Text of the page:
Attlee also claimed the top spot in two subsequent surveys by the university, in 2010 and 2016.

Dick Leonard of the Fabian Society, Britain’s oldest socialist think-tank, credited the Attlee government with transforming Britain for good. “It created the welfare state, including the NHS, rebuilt the ruined economy, nationalised a series of industries, whose record was a great deal better than it has been credited with, gave freedom to India, and played a vital role in the creation of Nato,” Leonard said.

2. Tony Blair (Labour, 1997-2007)

During most of his term, it seemed unfathomable that Tony Blair would leave office as one of the most controversial UK politicians of the 21st century.

After taking power in the largest landslide in British electoral history, he set about revitalising the sluggish post-Thatcher economy, and introduced the minimum wage, before enacting a series of foreign policy decisions that initially enhanced but eventually tarnished his reputation, in Northern Ireland, Kosovo and Iraq.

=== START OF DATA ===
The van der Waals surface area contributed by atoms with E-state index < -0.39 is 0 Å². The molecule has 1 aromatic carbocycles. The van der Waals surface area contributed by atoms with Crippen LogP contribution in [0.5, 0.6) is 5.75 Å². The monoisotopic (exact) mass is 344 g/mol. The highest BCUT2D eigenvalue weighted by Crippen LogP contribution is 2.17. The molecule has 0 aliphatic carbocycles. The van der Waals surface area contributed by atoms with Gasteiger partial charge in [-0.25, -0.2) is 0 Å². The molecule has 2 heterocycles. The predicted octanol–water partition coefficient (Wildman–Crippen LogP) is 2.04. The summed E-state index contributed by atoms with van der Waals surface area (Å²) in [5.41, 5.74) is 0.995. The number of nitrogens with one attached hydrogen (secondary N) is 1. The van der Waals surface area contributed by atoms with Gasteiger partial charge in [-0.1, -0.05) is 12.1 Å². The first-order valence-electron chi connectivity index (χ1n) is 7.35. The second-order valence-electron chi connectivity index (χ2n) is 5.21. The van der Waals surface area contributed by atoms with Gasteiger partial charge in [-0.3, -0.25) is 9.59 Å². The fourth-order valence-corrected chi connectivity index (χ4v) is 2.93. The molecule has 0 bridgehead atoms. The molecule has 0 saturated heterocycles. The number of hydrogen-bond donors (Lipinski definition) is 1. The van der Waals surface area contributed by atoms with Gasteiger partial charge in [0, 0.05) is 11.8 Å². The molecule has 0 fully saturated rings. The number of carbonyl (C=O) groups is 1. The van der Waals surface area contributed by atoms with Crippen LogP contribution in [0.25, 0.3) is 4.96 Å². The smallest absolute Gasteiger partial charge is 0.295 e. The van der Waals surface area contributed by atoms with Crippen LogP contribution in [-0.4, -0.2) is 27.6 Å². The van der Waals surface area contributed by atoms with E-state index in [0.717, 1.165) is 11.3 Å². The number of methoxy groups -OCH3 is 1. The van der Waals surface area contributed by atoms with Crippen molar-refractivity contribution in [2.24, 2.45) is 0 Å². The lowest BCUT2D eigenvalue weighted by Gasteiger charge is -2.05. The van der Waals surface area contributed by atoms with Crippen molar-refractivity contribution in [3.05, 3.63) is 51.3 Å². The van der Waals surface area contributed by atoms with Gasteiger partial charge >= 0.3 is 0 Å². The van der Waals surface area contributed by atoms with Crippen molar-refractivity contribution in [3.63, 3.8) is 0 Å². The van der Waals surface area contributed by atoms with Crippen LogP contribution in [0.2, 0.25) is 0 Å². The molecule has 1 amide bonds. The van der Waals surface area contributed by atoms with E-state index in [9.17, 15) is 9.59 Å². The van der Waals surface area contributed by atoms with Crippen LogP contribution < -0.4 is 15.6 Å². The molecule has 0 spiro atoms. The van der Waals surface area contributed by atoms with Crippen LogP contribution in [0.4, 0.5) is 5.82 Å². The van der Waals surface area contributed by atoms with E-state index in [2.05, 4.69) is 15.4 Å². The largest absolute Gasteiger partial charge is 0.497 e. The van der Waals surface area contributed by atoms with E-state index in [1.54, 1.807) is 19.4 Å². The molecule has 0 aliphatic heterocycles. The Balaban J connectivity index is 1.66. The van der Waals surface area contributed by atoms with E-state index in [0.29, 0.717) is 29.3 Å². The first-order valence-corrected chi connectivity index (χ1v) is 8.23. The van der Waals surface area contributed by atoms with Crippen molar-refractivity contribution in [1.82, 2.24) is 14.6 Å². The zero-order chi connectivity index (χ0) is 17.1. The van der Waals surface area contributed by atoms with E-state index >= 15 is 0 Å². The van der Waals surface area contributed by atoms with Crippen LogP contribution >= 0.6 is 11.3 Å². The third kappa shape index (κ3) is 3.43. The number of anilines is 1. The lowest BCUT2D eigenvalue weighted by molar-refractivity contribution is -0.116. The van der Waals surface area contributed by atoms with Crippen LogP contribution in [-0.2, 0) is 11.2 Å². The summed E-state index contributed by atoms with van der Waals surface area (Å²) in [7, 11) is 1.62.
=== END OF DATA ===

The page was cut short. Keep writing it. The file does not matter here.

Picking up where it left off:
Given that record, it is a “great myth” that Blair didn’t achieve anything in office, insisted GQ.  “It’s not just Northern Ireland and the minimum wage: he left a vast legacy. Civil partnerships. Bank of England independence. The Welsh Assembly. The Scottish Parliament. A mayor of London. A plunging crime rate. Even abroad, his brand of liberal interventionism in Sierra Leone and Kosovo was a success. He is a hero to Kosovan Albanians, many of whom have named their children Tonibler in his honour,” the magazine said.

But as the BBC pointed out, his extremely divisive decision to intervene militarily in Iraq has “come to dominate the Blair legacy to such an extent that many of his notable achievements… are doomed to shelter under its shadow”.